Mark observed the members of the Way as they gathered, most bringing food with them to share. This sharing of table fellowship – breaking bread together – had marked the Way since its beginning. Just as it marked the life of Jesus, Mark thought. He was glad to see Yiftach and his friends return, and Yiftach nodded a brief greeting as their eyes met. Benyamin’s grandchildren had returned, and Mark turned to see his mother smiling indulgently as she watched the youngest, David, climb a tree, and then try to drop olive leaves in the cups of the people dining below.
After dinner someone led the community in the singing of a song of praise before Simeon invited Mark to address the gathering. Mark raised his cup and said, “Grace and peace be multiplied to you in the knowledge of God and of Jesus our Lord.” They responded, “And also to you,” then raised their cups to their lips. Yiftach and his friends did likewise, although Mark noted a wry smile playing about Yiftach’s mouth as he did so. “My young friends,” he began, addressing them directly, “I am glad you returned tonight. You asked some questions – very observant questions, I might add – which I have been reflecting upon. You were right to declare that while I introduced my quotation of scripture as being the words of the prophet Isaiah, they were in fact, the words of the prophet Malachi. And Malachi’s words are almost verbatim those of Moses in the book of the Exodus: ‘Behold, I send an angel before you to guard you on the way and to bring you to the land I have prepared for you.’ We are known as ‘The Way’ because we believe that just as Moses led the Hebrew people on their way toward liberation, Jesus has led us on the way to our liberation.”
A member of the Way spoke up. “But Yohanan, have you not slightly changed the words of the prophet?” Mark turned towards the questioner. “Yes I have. And naturally, you want to know why.” He turned back to the group. “This ‘way’ is no mere path to be laid out before us: an entirely new way of life is being constructed in the shell of the old world.” One of Yiftach’s companions called out. “This ‘new way of life’ – the prophet Malachi wrote that the messenger would come to clear the way, and then the Lord, whom we have waited for all these long centuries to come and judge the pagans – would suddenly come to his temple. Yet when you spoke of Malachi last night, you did not complete his oracle. Instead, you quoted the words of the prophet Isaiah, ‘The voice of one crying in the wilderness, make ready the way of the Lord, make his paths straight.’ You must have done that deliberately. Why?”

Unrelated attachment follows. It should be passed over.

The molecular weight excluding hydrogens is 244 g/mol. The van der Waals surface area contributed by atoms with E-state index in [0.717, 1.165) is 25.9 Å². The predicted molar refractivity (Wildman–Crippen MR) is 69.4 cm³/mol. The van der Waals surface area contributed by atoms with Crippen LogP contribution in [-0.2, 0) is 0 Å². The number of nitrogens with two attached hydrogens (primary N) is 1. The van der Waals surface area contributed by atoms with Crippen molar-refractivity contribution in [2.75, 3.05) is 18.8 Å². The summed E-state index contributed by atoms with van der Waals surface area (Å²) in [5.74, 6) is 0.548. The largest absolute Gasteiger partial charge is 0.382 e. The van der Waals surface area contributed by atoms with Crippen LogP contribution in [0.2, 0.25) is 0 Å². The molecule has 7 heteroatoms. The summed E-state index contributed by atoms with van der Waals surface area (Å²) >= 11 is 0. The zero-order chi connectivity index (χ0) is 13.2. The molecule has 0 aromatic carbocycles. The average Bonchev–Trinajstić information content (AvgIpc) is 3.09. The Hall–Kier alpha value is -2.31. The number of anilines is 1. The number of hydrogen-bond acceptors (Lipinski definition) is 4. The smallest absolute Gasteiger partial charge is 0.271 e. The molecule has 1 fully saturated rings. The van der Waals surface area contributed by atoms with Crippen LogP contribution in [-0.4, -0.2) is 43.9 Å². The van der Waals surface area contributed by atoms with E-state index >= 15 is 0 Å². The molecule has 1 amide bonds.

“The answer to your question,” said Mark, “lies in our story as a people. And in its recent history. You have fought in these last few years for control of the temple, have you not? Most recently, the Zealots, allied with the Idumeans, slaughtering the forces of Ananus – and many other citizens of Jerusalem. Even now the talk is that G-d will not allow his temple to fall to the Romans. Tell me – what kind of ‘liberation’ is that – fellow countrymen killing each other? No, my friend, the way to liberation has always begun in the wilderness. Moses led our people into the wilderness on our way to freedom; those who have confronted the powerful on behalf of the oppressed with the word of G-d have always fled to the wilderness, including Elijah. Have not even your own revolutionary movements begun in the wilderness?” He paused, allowing his words to sink in. “The temple has always been the center of the life of our people, some say the very hub of the world, where one day all the nations will come in pilgrimage to honor our G_d. The wilderness, well it has always been the place of marginal existence. And yet John the baptizer – Elijah the prophet, as Malachi wrote – did not come to the center of power, the temple. No, he appeared in the wilderness, and all the country of Judaea went out to him, as did the people of Jerusalem. The way begins not in triumphal pilgrimage to Zion; it begins with all of Zion going out to the wilderness.”
“So,” said Yiftach, “this John the baptizer prepared the way for our G_d, and yet here we are, years later, surrounded by Romans: it would appear the way was not prepared well enough!” Once again, his words were greeted with muttering by some and nodded agreement. Mark responded. “When I went out to John in the wilderness he was preaching. First a baptism of repentance for the forgiveness of sins. And then, he spoke these words:
‘After me one is coming who is stronger than I, and I am not fit to stoop down and untie the thong of his sandals. I baptized you with water, but he will baptize you with the Holy Spirit.’
“And this one is your Jesus?” asked Yiftach. “Indeed,” said Mark. “And,” asked Yiftach, “did he come to the wilderness – or to the temple?” “Oh,” said Mark, “he came to both. But he began in the wilderness. For he came from Nazareth in Galilee, and was baptized by John in the Jordan. But I will say more of that when we gather again.” And with this, he rose to offer a parting blessing.
After the community left, Miryam looked quizzically at her son. “Your words raise many questions for me. Not least, this one: Who is the messenger that God sends to construct the way? Is it John, constructing the way for Jesus? Or is it Jesus, constructing the way for his disciples?” She paused. “Or is it you, my son, constructing the way for those you address in writing and proclaiming your gospel?” Mark offered her an enigmatic smile before saying, “Yes.” Miryam raised an eyebrow as Mark offered her his arm, and led her inside to retire for the night…